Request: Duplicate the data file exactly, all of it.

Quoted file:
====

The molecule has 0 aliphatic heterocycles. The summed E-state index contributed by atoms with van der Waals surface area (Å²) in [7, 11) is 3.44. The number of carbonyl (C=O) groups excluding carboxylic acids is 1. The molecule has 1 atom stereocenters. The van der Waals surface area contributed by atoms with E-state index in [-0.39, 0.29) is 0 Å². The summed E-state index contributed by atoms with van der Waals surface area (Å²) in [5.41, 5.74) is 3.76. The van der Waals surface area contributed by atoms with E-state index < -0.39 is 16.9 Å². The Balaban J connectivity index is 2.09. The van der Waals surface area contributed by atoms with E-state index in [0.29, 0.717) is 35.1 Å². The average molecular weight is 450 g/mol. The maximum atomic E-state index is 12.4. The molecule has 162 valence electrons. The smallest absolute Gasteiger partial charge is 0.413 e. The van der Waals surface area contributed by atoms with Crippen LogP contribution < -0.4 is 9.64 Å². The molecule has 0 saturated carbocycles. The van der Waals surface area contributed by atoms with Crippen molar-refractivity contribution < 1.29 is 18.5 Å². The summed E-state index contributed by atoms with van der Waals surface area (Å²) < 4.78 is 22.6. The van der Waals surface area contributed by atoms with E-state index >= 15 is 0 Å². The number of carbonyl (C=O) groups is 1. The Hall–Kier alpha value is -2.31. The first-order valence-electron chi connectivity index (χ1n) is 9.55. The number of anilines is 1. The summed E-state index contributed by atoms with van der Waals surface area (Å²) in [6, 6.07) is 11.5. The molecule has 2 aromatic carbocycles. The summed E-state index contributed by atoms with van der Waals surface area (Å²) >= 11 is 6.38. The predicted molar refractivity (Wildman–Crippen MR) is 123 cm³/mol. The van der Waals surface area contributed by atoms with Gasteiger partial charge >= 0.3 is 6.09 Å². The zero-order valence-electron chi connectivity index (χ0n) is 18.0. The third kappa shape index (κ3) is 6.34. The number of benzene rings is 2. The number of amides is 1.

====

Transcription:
The molecule has 0 aliphatic heterocycles. The summed E-state index contributed by atoms with van der Waals surface area (Å²) in [7, 11) is 3.44. The number of carbonyl (C=O) groups excluding carboxylic acids is 1. The molecule has 1 atom stereocenters. The van der Waals surface area contributed by atoms with E-state index in [-0.39, 0.29) is 0 Å². The summed E-state index contributed by atoms with van der Waals surface area (Å²) in [5.41, 5.74) is 3.76. The van der Waals surface area contributed by atoms with E-state index < -0.39 is 16.9 Å². The Balaban J connectivity index is 2.09. The van der Waals surface area contributed by atoms with E-state index in [0.29, 0.717) is 35.1 Å². The average molecular weight is 450 g/mol. The maximum atomic E-state index is 12.4. The molecule has 162 valence electrons. The smallest absolute Gasteiger partial charge is 0.413 e. The van der Waals surface area contributed by atoms with Crippen LogP contribution < -0.4 is 9.64 Å². The molecule has 0 saturated carbocycles. The van der Waals surface area contributed by atoms with Crippen molar-refractivity contribution < 1.29 is 18.5 Å². The summed E-state index contributed by atoms with van der Waals surface area (Å²) < 4.78 is 22.6. The van der Waals surface area contributed by atoms with E-state index >= 15 is 0 Å². The number of carbonyl (C=O) groups is 1. The Hall–Kier alpha value is -2.31. The first-order valence-electron chi connectivity index (χ1n) is 9.55. The number of anilines is 1. The summed E-state index contributed by atoms with van der Waals surface area (Å²) in [6, 6.07) is 11.5. The molecule has 2 aromatic carbocycles. The summed E-state index contributed by atoms with van der Waals surface area (Å²) >= 11 is 6.38. The predicted molar refractivity (Wildman–Crippen MR) is 123 cm³/mol. The van der Waals surface area contributed by atoms with Gasteiger partial charge >= 0.3 is 6.09 Å². The zero-order valence-electron chi connectivity index (χ0n) is 18.0. The third kappa shape index (κ3) is 6.34. The number of benzene rings is 2. The number of amides is 1.